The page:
HBO’s standalone subscription service could launch as early as April 2015, though what it will actually look like is a big question. Fortune reports that HBO recently axed its in-house project, known as “Maui,” that the streaming service was going to be built on. Instead, HBO will use technology offered by MLB Advanced, whose clients include MLB.com, WWE Network and WatchESPN. It’s unclear what will happen to HBO Go, the existing mobile product that provides streaming services to HBO subscribers who pay for the service through a cable operator.
Fortune says the higher-ups at HBO were unhappy with the premium cable channel’s Chief Technology Officer, Otto Berkes, who has resigned following HBO’s decision. Fortune highlights HBO Go’s outages earlier this year as an example of Berkes’ ineptitude. The report also highlights a “Napoleonic empire” at the large office in which Berkes worked, which reportedly costs HBO $100 million per year. Since launching HBO Go two years ago, the service has largely remained unchanged.
A memo provided to Fortune outlines HBO’s possible plans for the standalone service. Regardless of what technology HBO uses, the Time Warner subsidiary has made it clear it’s dedicated to fully supporting technology necessary for an April launch.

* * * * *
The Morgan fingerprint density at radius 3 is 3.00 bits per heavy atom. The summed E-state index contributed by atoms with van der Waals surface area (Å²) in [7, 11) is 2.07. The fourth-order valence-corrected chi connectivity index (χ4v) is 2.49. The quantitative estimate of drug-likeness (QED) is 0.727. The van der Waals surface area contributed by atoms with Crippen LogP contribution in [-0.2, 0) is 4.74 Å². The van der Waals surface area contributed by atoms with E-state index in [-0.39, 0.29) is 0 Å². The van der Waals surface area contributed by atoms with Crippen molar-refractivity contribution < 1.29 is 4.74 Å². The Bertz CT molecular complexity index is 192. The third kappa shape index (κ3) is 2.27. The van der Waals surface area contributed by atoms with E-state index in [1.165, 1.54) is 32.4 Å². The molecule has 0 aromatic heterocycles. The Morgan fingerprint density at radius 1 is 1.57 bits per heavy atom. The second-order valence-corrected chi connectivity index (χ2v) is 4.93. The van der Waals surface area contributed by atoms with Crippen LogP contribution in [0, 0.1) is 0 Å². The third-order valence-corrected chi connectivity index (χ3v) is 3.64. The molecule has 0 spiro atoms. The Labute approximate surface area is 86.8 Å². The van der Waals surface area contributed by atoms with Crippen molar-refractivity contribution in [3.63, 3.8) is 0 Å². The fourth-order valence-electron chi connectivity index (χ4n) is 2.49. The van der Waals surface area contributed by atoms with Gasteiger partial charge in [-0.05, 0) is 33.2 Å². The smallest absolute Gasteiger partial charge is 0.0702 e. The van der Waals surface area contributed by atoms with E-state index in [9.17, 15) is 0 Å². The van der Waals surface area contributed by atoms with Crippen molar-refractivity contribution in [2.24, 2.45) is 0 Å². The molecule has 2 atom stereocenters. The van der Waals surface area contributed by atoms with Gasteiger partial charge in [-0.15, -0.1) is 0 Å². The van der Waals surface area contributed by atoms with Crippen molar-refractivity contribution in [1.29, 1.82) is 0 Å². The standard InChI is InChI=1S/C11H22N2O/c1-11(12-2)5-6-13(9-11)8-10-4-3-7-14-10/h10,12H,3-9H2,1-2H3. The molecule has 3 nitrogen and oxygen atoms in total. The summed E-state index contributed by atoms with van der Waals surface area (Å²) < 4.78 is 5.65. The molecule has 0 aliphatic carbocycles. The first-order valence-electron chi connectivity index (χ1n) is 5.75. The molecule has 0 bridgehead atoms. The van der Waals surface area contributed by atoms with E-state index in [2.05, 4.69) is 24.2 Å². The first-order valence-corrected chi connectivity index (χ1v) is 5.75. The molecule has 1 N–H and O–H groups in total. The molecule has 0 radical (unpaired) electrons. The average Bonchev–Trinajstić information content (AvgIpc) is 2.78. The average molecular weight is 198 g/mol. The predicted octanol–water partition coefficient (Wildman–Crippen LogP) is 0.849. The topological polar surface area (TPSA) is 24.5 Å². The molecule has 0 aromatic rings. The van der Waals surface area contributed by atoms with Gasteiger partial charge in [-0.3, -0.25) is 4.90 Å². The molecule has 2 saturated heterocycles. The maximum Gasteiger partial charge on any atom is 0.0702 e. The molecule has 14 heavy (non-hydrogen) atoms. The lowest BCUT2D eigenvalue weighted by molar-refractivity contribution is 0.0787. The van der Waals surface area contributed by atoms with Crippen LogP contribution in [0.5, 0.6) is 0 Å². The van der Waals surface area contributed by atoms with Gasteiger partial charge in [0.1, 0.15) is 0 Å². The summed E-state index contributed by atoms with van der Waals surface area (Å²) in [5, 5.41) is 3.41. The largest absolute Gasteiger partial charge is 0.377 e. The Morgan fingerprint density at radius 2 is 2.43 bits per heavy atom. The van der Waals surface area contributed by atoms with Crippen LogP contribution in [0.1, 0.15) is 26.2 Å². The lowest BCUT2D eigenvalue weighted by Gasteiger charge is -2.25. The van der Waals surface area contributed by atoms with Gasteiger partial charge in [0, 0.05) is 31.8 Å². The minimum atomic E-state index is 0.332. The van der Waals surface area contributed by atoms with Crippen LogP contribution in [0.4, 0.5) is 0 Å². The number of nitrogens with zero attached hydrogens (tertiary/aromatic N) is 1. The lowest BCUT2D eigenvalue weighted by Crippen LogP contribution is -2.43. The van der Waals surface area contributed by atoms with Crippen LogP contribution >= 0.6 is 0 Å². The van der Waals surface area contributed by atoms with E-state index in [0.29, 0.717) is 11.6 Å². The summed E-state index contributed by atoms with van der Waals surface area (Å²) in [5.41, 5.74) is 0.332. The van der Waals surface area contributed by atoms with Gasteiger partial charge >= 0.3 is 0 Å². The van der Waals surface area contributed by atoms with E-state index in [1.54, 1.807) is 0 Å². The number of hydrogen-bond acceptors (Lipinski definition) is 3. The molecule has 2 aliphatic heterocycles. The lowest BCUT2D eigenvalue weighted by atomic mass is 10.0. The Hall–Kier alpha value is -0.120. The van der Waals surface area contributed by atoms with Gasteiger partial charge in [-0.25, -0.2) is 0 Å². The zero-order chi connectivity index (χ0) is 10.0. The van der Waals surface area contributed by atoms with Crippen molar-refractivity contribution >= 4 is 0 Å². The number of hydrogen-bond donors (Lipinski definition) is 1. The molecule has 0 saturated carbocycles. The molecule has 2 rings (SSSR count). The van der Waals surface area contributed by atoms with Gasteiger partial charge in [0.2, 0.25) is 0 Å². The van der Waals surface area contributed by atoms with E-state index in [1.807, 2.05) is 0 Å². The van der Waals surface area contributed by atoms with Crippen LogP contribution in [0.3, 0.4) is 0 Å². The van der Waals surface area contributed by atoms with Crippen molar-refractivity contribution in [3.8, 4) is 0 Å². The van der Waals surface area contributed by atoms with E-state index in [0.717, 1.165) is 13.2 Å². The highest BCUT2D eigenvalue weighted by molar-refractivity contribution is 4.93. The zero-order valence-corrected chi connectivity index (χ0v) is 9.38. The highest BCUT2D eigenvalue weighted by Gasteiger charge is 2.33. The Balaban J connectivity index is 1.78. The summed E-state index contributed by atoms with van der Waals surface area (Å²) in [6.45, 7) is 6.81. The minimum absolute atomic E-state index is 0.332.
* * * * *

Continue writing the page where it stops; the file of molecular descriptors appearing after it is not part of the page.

“Maui was a way to get us into market faster with a less than perfect solution—the external partner will take that burden allowing us to focus on the forward looking technologies we are creating for HBO GO,” said SVP of Technology Program Management, Mark Thomas.
HBO hasn’t announced an official launch date for its standalone service, though it sounds like it could land earlier than expected (so long as HBO can work out its problems behind the scenes).